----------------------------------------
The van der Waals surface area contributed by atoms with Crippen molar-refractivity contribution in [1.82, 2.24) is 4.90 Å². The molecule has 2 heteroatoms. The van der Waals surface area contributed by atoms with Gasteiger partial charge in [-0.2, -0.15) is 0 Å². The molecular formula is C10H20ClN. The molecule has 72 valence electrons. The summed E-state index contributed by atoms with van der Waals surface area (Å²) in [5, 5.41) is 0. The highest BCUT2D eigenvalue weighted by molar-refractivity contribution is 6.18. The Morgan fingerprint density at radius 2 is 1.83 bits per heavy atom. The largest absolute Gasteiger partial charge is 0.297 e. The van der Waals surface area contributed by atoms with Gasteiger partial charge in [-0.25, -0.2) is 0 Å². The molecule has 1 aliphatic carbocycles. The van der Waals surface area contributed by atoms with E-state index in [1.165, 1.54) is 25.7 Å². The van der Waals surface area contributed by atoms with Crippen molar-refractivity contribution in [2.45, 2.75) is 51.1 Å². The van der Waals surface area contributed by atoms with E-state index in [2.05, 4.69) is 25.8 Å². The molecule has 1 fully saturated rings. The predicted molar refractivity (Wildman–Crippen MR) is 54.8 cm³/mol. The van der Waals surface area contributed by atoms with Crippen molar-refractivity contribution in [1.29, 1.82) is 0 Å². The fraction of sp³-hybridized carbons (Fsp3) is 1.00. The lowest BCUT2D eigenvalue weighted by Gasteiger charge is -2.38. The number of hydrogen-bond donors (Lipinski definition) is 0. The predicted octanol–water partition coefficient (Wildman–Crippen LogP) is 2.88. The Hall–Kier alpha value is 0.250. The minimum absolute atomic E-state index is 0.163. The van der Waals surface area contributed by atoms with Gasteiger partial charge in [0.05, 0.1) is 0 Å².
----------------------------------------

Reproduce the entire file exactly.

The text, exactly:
The van der Waals surface area contributed by atoms with Crippen molar-refractivity contribution in [1.82, 2.24) is 4.90 Å². The molecule has 2 heteroatoms. The van der Waals surface area contributed by atoms with Gasteiger partial charge in [-0.2, -0.15) is 0 Å². The molecular formula is C10H20ClN. The molecule has 72 valence electrons. The summed E-state index contributed by atoms with van der Waals surface area (Å²) in [5, 5.41) is 0. The highest BCUT2D eigenvalue weighted by molar-refractivity contribution is 6.18. The Morgan fingerprint density at radius 2 is 1.83 bits per heavy atom. The largest absolute Gasteiger partial charge is 0.297 e. The van der Waals surface area contributed by atoms with Gasteiger partial charge in [-0.25, -0.2) is 0 Å². The molecule has 1 aliphatic carbocycles. The van der Waals surface area contributed by atoms with E-state index in [1.165, 1.54) is 25.7 Å². The van der Waals surface area contributed by atoms with Crippen molar-refractivity contribution in [2.45, 2.75) is 51.1 Å². The van der Waals surface area contributed by atoms with E-state index in [2.05, 4.69) is 25.8 Å². The molecule has 1 fully saturated rings. The predicted molar refractivity (Wildman–Crippen MR) is 54.8 cm³/mol. The van der Waals surface area contributed by atoms with Crippen molar-refractivity contribution in [1.29, 1.82) is 0 Å². The fraction of sp³-hybridized carbons (Fsp3) is 1.00. The lowest BCUT2D eigenvalue weighted by Gasteiger charge is -2.38. The number of hydrogen-bond donors (Lipinski definition) is 0. The predicted octanol–water partition coefficient (Wildman–Crippen LogP) is 2.88. The Hall–Kier alpha value is 0.250. The minimum absolute atomic E-state index is 0.163. The van der Waals surface area contributed by atoms with Gasteiger partial charge in [0.05, 0.1) is 0 Å².